Manual Handling

MH Smart

Manual handling is one of the most common causes of injury at work. Almost a quarter of all injuries at work are caused by accidents during manual handling. Most of the injuries are to hands, feet, legs and backs. Some of the back injuries result in permanent disability.

Although the manual handling operations regulations do not specify what weight a person can lift, it is now recognised that one person should not lift any load exceeding 20kg.

Take care of yourself by following these guidance notes:

  • If mechanical handling equipment is available and you are authorised and trained to use it, do so.
  • Wear the right protective equipment for the job.
  • Know your physical capabilities and only tackle jobs you can reasonably handle.
  • Think the job through:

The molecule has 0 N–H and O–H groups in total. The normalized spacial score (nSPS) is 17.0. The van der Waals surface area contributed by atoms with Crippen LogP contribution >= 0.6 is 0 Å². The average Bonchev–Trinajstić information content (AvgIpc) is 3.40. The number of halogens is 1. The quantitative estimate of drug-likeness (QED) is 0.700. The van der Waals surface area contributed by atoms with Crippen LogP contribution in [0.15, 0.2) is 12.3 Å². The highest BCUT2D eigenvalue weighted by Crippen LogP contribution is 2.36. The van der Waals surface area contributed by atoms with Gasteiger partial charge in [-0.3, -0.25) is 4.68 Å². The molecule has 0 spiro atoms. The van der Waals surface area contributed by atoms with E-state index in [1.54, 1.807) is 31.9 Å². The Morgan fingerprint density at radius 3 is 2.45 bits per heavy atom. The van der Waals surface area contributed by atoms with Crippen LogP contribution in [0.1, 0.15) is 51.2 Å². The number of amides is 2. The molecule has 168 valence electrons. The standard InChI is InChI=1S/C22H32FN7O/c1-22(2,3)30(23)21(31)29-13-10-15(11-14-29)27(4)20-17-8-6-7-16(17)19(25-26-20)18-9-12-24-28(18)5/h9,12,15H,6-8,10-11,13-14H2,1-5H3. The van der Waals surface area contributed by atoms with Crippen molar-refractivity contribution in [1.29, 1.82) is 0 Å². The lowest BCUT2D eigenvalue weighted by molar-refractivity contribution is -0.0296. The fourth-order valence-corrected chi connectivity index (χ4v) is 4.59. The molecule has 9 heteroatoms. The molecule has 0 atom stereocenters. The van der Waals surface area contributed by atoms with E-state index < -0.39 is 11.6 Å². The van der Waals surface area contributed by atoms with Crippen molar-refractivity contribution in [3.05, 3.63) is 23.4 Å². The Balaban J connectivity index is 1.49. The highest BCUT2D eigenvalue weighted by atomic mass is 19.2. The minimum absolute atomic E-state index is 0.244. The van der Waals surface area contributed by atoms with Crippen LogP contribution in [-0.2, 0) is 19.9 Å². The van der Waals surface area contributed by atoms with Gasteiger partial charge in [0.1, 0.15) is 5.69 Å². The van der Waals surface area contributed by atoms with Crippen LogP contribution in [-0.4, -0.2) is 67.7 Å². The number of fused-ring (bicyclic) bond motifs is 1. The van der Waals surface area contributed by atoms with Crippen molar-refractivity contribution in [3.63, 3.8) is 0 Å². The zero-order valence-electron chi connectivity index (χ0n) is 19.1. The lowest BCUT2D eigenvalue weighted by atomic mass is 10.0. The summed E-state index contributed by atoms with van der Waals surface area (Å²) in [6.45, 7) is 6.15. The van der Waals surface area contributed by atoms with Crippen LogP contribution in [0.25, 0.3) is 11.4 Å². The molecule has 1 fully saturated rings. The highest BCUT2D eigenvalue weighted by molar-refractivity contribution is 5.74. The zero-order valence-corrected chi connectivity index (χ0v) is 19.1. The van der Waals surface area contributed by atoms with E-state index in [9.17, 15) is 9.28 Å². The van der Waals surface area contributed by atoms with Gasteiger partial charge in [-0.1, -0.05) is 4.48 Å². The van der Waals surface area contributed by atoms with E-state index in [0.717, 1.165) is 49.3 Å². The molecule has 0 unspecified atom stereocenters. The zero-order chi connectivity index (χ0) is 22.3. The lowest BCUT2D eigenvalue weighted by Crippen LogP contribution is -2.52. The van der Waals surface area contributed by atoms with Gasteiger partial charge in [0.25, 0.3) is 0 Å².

Can you handle the load by yourself?

  1. Is there a clear, proper lit, walkway to the work or stacking area?
  2. Is there a safe stacking area?
  3. Will timber packing be required between the articles when stacked?
  4. Seek advice on height restrictions for stacks. Remember, it is often more dangerous de-stacking than stacking!
  • Always check that the weight of the load is known before lifting.
  • Know the correct way of lifting before attempting to lift:

  1. Stand reasonably close to the load, be sure footing is firm and feet are about 300ml apart.
  2. Squat down by bending the knees, keeping the back as straight as you can.
  3. Place hands where they will not slip and grip firmly.
  4. Breathe in before lifting- inflating the lungs helps support the spine.
  5. Straighten up with the legs, keeping the back as straight as you an.
  6. Hold the load firmly and close to the body.
  7. Insure your view¬†isn’t obstructed¬†by the load whilst working with it.
  8. Lift slowly and smoothly. Avoid jerking motions.

When two or more persons lift a load, one of the team must be nominated to give instruction to ensure that each person lifts an equal share and the team works together!

MH